KYIV (Reuters) -- Ukraine's Yulia Tymoshenko pressed businessman Serhiy Tihipko today to accept her offer of the prime minister's job if she is elected president, but said she wanted his answer before a February 7 runoff vote.
Tihipko, a former central bank chief and government minister, came a strong third in the first round of the election on January 17, polling 13 percent of the vote.
Tymoshenko, who is prime minister, and opposition leader Viktor Yanukovych, her rival for the presidency, are both seeking Tihipko's support ahead of the February vote but he has already said he will not commit himself to either side.
"I want to officially offer Tihipko the post of prime minister in the event of my election as president," Tymoshenko told journalists. "I am hoping he will give a clear answer so that people can decide on voting day in the second round of the elections."
Tymoshenko trailed Yanukovych by 10 percentage points in the first round and wants the votes that Tihipko took from Yanukovich's support base in the industrial east of the country to help close the gap.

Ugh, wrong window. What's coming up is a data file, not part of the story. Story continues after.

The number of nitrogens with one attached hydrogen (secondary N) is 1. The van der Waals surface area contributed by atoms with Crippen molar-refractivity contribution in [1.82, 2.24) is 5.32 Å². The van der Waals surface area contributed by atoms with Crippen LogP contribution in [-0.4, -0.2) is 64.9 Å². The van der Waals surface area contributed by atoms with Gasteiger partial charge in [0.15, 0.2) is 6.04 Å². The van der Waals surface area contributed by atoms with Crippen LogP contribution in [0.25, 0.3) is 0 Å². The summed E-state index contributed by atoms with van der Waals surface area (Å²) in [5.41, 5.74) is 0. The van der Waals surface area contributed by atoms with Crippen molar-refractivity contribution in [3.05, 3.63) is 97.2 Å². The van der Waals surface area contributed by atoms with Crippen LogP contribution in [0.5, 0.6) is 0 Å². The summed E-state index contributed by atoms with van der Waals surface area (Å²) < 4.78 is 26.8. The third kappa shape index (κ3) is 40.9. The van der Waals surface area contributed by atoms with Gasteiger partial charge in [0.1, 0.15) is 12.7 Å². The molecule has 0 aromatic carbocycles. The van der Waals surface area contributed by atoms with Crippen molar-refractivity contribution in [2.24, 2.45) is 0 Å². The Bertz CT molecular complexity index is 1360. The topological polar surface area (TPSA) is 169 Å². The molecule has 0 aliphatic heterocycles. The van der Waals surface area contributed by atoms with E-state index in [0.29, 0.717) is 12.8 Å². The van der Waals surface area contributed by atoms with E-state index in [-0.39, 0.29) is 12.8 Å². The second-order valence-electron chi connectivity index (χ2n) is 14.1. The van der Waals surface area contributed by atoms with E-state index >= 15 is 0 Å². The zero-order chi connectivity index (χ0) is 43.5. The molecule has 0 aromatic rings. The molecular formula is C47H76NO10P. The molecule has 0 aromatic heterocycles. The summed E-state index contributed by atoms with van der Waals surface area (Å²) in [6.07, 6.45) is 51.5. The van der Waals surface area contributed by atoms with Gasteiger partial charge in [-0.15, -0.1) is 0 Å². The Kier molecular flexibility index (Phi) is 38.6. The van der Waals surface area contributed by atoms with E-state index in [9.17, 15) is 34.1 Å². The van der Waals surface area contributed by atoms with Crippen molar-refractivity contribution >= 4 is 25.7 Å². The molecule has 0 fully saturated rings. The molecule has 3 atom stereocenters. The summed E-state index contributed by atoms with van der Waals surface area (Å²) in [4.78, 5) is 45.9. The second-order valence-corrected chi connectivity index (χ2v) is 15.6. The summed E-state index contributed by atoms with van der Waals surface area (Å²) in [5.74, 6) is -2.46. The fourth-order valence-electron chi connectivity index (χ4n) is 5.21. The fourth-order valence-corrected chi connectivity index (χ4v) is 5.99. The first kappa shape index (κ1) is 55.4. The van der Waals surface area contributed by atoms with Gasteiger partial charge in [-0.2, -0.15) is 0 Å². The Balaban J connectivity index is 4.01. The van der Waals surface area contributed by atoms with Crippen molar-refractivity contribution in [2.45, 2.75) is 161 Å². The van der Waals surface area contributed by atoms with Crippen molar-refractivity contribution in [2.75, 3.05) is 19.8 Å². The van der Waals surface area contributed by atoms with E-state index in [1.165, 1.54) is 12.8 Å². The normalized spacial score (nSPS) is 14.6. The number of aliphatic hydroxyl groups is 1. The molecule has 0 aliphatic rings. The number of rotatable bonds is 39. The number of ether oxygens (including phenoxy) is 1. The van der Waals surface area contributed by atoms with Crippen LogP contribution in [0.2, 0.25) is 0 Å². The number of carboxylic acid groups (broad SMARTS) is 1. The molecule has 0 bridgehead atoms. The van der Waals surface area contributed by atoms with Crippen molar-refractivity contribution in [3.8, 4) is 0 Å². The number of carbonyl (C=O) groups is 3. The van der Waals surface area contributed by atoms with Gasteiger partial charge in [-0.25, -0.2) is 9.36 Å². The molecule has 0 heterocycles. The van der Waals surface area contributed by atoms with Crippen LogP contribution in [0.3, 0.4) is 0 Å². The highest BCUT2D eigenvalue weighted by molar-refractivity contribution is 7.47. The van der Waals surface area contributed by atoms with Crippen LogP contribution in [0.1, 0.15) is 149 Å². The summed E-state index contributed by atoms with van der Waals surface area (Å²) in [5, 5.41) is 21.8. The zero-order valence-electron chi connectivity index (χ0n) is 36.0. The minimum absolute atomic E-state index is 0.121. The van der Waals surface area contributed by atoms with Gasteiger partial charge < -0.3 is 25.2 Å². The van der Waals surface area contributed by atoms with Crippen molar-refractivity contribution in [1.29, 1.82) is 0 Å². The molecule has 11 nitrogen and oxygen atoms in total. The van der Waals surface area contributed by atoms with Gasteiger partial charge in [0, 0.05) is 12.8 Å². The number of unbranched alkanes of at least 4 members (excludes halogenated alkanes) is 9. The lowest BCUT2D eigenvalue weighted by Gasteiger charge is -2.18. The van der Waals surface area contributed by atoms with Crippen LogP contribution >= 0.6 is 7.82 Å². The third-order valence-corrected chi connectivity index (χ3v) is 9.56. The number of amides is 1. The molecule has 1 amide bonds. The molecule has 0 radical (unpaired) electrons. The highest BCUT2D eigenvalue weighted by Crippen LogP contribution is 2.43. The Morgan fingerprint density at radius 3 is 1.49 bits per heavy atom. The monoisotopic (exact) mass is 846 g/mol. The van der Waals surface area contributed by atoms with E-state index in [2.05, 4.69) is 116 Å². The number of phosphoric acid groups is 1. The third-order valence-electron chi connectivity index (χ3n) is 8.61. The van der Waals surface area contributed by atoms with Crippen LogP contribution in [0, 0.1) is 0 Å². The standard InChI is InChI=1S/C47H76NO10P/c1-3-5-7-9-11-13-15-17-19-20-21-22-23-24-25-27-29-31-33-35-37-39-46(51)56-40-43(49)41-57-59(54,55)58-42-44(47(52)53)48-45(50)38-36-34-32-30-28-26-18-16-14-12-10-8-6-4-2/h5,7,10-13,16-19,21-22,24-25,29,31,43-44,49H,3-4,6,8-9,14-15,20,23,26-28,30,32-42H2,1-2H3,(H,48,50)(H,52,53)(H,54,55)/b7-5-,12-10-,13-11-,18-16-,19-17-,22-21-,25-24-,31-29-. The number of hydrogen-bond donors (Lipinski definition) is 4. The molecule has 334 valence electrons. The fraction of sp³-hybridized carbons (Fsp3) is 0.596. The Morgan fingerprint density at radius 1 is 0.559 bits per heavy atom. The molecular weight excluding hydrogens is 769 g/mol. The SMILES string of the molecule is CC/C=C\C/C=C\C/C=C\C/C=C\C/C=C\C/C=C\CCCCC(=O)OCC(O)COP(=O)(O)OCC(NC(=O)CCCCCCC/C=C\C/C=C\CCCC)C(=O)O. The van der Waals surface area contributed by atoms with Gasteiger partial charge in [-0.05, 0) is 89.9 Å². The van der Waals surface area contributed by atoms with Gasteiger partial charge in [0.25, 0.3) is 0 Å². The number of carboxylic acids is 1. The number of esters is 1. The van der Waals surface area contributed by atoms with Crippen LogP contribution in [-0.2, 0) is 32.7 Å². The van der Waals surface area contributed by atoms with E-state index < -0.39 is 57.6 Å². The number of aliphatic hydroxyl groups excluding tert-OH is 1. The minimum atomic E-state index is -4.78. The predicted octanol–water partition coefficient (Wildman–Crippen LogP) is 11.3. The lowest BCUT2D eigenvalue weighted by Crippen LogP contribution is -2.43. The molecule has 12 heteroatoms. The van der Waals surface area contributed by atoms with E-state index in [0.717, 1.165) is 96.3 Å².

She is expected to pick up many floating votes from other eliminated candidates, particularly in the Ukrainian-speaking west and center.
Tihipko, 49, said in an interview with Reuters on January 25 that he was ready to serve either Yanukovych or Tymoshenko as prime minister as long as he had their backing for "unpopular measures" to revive the struggling economy.
Tymoshenko said her election programme was similar to that of Tihipko, especially in the area of the economy -- both speak of modernization and a stronger social safety net -- although Yanukovych too claims that his plan of action is identical.